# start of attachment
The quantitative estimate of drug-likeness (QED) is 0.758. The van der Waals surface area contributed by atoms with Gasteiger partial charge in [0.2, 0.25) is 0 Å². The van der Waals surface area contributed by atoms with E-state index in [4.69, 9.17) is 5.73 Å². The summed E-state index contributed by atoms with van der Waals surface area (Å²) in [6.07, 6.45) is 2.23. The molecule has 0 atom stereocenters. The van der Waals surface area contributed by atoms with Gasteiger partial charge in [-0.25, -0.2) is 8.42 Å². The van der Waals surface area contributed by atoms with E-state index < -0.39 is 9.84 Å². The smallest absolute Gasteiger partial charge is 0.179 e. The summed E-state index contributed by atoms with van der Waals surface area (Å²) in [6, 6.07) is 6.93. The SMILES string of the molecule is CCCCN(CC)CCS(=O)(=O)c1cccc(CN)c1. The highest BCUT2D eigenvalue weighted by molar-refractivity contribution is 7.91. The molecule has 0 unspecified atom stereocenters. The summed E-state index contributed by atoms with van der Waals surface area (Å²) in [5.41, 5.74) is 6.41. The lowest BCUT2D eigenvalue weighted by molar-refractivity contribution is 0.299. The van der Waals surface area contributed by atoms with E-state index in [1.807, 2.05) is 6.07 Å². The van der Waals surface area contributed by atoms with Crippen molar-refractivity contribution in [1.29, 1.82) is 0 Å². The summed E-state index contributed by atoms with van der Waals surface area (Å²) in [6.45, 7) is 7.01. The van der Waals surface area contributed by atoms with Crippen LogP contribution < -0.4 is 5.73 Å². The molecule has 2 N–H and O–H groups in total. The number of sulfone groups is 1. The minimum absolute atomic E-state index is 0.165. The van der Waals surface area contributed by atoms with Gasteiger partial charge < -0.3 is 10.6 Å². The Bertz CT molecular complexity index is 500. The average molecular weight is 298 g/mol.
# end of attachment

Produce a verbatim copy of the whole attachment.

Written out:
The quantitative estimate of drug-likeness (QED) is 0.758. The van der Waals surface area contributed by atoms with Gasteiger partial charge in [0.2, 0.25) is 0 Å². The van der Waals surface area contributed by atoms with E-state index in [4.69, 9.17) is 5.73 Å². The summed E-state index contributed by atoms with van der Waals surface area (Å²) in [6.07, 6.45) is 2.23. The molecule has 0 atom stereocenters. The van der Waals surface area contributed by atoms with Gasteiger partial charge in [-0.25, -0.2) is 8.42 Å². The van der Waals surface area contributed by atoms with E-state index < -0.39 is 9.84 Å². The smallest absolute Gasteiger partial charge is 0.179 e. The summed E-state index contributed by atoms with van der Waals surface area (Å²) in [6, 6.07) is 6.93. The SMILES string of the molecule is CCCCN(CC)CCS(=O)(=O)c1cccc(CN)c1. The highest BCUT2D eigenvalue weighted by molar-refractivity contribution is 7.91. The molecule has 0 unspecified atom stereocenters. The summed E-state index contributed by atoms with van der Waals surface area (Å²) in [5.41, 5.74) is 6.41. The lowest BCUT2D eigenvalue weighted by molar-refractivity contribution is 0.299. The van der Waals surface area contributed by atoms with E-state index in [1.807, 2.05) is 6.07 Å². The van der Waals surface area contributed by atoms with Crippen molar-refractivity contribution in [1.29, 1.82) is 0 Å². The summed E-state index contributed by atoms with van der Waals surface area (Å²) in [6.45, 7) is 7.01. The van der Waals surface area contributed by atoms with Crippen LogP contribution < -0.4 is 5.73 Å². The molecule has 2 N–H and O–H groups in total. The number of sulfone groups is 1. The minimum absolute atomic E-state index is 0.165. The van der Waals surface area contributed by atoms with Gasteiger partial charge < -0.3 is 10.6 Å². The Bertz CT molecular complexity index is 500. The average molecular weight is 298 g/mol.